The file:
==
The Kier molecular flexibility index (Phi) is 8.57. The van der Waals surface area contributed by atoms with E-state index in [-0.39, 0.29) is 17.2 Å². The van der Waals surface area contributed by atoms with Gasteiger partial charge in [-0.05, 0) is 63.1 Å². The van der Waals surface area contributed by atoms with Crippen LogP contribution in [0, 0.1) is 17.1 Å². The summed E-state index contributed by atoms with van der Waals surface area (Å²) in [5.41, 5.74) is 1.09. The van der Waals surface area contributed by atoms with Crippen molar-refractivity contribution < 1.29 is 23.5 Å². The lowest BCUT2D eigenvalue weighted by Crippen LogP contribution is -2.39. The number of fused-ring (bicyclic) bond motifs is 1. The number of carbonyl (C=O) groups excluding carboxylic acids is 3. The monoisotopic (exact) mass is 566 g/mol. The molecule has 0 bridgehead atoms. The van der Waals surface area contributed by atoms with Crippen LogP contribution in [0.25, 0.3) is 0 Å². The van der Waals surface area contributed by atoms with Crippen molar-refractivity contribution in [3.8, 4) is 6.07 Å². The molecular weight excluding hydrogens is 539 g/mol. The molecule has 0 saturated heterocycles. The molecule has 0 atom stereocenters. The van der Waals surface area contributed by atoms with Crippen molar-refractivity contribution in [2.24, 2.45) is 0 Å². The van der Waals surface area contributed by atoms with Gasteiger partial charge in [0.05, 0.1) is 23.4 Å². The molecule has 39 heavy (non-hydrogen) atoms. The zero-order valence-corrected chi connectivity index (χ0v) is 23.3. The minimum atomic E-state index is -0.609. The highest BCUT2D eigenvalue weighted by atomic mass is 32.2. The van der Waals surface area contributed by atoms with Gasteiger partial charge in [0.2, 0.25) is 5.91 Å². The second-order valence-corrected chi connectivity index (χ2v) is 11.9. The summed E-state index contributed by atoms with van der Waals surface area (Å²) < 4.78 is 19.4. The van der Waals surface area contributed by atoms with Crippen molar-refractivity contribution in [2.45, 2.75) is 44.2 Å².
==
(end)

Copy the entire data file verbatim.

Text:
The Kier molecular flexibility index (Phi) is 8.57. The van der Waals surface area contributed by atoms with E-state index in [-0.39, 0.29) is 17.2 Å². The van der Waals surface area contributed by atoms with Gasteiger partial charge in [-0.05, 0) is 63.1 Å². The van der Waals surface area contributed by atoms with Crippen LogP contribution in [0, 0.1) is 17.1 Å². The summed E-state index contributed by atoms with van der Waals surface area (Å²) in [5.41, 5.74) is 1.09. The van der Waals surface area contributed by atoms with Crippen molar-refractivity contribution < 1.29 is 23.5 Å². The lowest BCUT2D eigenvalue weighted by Crippen LogP contribution is -2.39. The number of fused-ring (bicyclic) bond motifs is 1. The number of carbonyl (C=O) groups excluding carboxylic acids is 3. The monoisotopic (exact) mass is 566 g/mol. The molecule has 0 bridgehead atoms. The van der Waals surface area contributed by atoms with Crippen LogP contribution in [0.25, 0.3) is 0 Å². The van der Waals surface area contributed by atoms with Crippen molar-refractivity contribution in [3.8, 4) is 6.07 Å². The molecular weight excluding hydrogens is 539 g/mol. The molecule has 0 saturated heterocycles. The molecule has 0 atom stereocenters. The van der Waals surface area contributed by atoms with Crippen molar-refractivity contribution in [2.24, 2.45) is 0 Å². The van der Waals surface area contributed by atoms with Gasteiger partial charge in [0.05, 0.1) is 23.4 Å². The molecule has 39 heavy (non-hydrogen) atoms. The zero-order valence-corrected chi connectivity index (χ0v) is 23.3. The minimum atomic E-state index is -0.609. The highest BCUT2D eigenvalue weighted by atomic mass is 32.2. The van der Waals surface area contributed by atoms with Gasteiger partial charge in [0.2, 0.25) is 5.91 Å². The second-order valence-corrected chi connectivity index (χ2v) is 11.9. The summed E-state index contributed by atoms with van der Waals surface area (Å²) < 4.78 is 19.4. The van der Waals surface area contributed by atoms with Crippen molar-refractivity contribution in [2.45, 2.75) is 44.2 Å².